By Julia Phelan Sylla*
COVID-19 brought about a huge shift in education, including a seismic challenge for educators who prioritize global connections and ties. Last fall, a group of practitioners and academics came together for the annual International Virtual Exchange Conference. Due to the pandemic, the conference was held online, perhaps the least challenging virtual convening for a group of professionals dedicated to making meaningful connections through synchronous and asynchronous exchanges. However good this group of educators were at conducting virtual exchange, 2020 forced all of us to think about the intersecting crises of a global pandemic that has forced most international travel to a halt, and the racial justice movement that has brought us to our knees in reflection of whether we’re doing enough to promote and live the values of equity in every aspect of our lives and work.
As part of the IVEC conference, QFI led a panel with two inspirational educators who have both participated in and helped shape critical virtual exchange partnerships to connect classrooms and students from different countries and cultures. Together our panel explored the importance of building strong and equitable teacher partnerships as a fundamental element of building successful virtual exchange experiences.
First, Jennifer Geist discussed the “equity iceberg,” using the iceberg image to examine the dimensions of culture that are only visible to some and those more hidden elements that we have to unpack to truly become culturally competent. This iceberg analogy can also be used to examine the factors of virtual exchange that we may take for granted as teachers trying to work with a partner teacher from a different country, educational system, and their own set of pressures and parameters. Understanding the realities a partner teacher is facing such as the pressures students and teachers face at certain grade levels, the timetables and schedules they follow, the standardized testing they may be administering and when, are all crucial to building fundamentally strong teacher partnerships.
Loudoun County High School teacher Jennifer Rodgers then shared the story of her continuing partnership with her partner teacher from Qatar Academy Al Wakra, Mr. Abdirahman Handule. By working together through a formal sharing of educational goals, and through frequent communication about logistics and what was working for their classes, Jennifer and Abdirahman developed a successful virtual and in-person exchange of their high school classes. For them, sending WhatsApp voice memos throughout the day when they have a free moment also allowed them to communicate effectively while overcoming the challenge of the time difference between the US and Qatar. Their students were able to navigate cultural differences, strengths of their individual classes, and a strong drive to connect with their peers across the world. Having the strong teacher-led partnership allowed the students to feel that they had guidance in their virtual exchange experience and that their questions, excitement, and fears were supported and guided in a way that promoted equity between the two classes.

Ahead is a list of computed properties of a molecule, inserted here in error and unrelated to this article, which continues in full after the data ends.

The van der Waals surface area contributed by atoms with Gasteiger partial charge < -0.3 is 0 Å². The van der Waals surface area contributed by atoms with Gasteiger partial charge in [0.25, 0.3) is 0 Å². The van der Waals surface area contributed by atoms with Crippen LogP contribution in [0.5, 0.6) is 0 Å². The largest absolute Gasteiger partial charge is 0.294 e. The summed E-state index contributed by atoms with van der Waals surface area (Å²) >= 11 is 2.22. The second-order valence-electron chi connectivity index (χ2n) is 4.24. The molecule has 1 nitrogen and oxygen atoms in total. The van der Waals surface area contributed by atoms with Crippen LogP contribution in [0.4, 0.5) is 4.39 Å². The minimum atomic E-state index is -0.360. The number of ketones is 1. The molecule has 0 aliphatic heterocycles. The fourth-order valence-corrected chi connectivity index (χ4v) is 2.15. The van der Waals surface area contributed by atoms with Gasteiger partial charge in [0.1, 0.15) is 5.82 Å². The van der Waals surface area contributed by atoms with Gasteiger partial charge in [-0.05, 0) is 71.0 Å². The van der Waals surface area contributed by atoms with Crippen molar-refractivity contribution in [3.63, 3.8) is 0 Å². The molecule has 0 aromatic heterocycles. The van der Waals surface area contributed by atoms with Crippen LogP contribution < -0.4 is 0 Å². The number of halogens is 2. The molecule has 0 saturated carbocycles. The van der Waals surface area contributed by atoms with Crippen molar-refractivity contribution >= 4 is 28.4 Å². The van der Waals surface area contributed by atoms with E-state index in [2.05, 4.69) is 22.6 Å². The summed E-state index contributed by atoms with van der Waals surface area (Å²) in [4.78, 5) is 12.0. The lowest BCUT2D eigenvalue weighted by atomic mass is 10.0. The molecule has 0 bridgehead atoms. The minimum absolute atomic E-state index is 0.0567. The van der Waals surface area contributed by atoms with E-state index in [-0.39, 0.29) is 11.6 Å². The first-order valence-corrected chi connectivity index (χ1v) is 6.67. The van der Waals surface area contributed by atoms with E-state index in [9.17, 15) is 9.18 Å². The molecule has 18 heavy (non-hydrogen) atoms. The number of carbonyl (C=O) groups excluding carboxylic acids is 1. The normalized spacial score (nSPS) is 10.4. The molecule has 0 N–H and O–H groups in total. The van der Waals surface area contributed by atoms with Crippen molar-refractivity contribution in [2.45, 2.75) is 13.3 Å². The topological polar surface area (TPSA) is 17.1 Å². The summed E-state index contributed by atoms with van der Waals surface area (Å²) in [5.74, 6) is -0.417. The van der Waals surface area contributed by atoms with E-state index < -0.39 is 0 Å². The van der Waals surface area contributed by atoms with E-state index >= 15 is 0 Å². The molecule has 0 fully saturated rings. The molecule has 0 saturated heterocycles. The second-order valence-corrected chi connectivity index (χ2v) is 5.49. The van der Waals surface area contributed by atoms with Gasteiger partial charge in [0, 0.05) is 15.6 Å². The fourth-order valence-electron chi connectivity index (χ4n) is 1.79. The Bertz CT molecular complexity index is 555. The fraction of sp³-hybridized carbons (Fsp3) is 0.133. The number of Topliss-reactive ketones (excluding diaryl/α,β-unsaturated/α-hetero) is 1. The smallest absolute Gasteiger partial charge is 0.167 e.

The QFI community of practice on the Participate.com network allows educators to learn about virtual exchange and ask questions in a safe space. Through videos, guided readings, discussion boards, and action plans, teachers are able to build the fundamentals to set them on a course for successful partnerships with fellow teachers. They can also implement strong plans for integrating virtual exchange into their classroom teaching in a way that enhances their learning objectives rather than detracting from their classroom learning time.
Equity cannot be a buzzword. It takes commitment and work. It takes self-reflection. And it takes resources, tools, and moderators available to assist educators in creating meaningful partnerships that make a difference in their teaching practice. If the world has learned anything through the crises of COVID-19 and the racial justice movement, it is that education matters, and teachers matter. But we cannot hand teachers the responsibility for creating change overnight without the tools, resources, and support that will allow them to be successful. Similarly, virtual exchange isn’t a buzzword, and although it’s quickly grown in popularity since physical travel isn’t possible, it also takes preparation, resources, training, and hard work to make the experience worthwhile and educationally valuable. Through our community on Participate.com, QFI aims to provide teachers with the tools and support necessary to make strong partnerships with other educators and therefore more successful and meaningful virtual exchange experiences.
*Julia Phelan Sylla is the director of programs at Qatar Foundation International (QFI)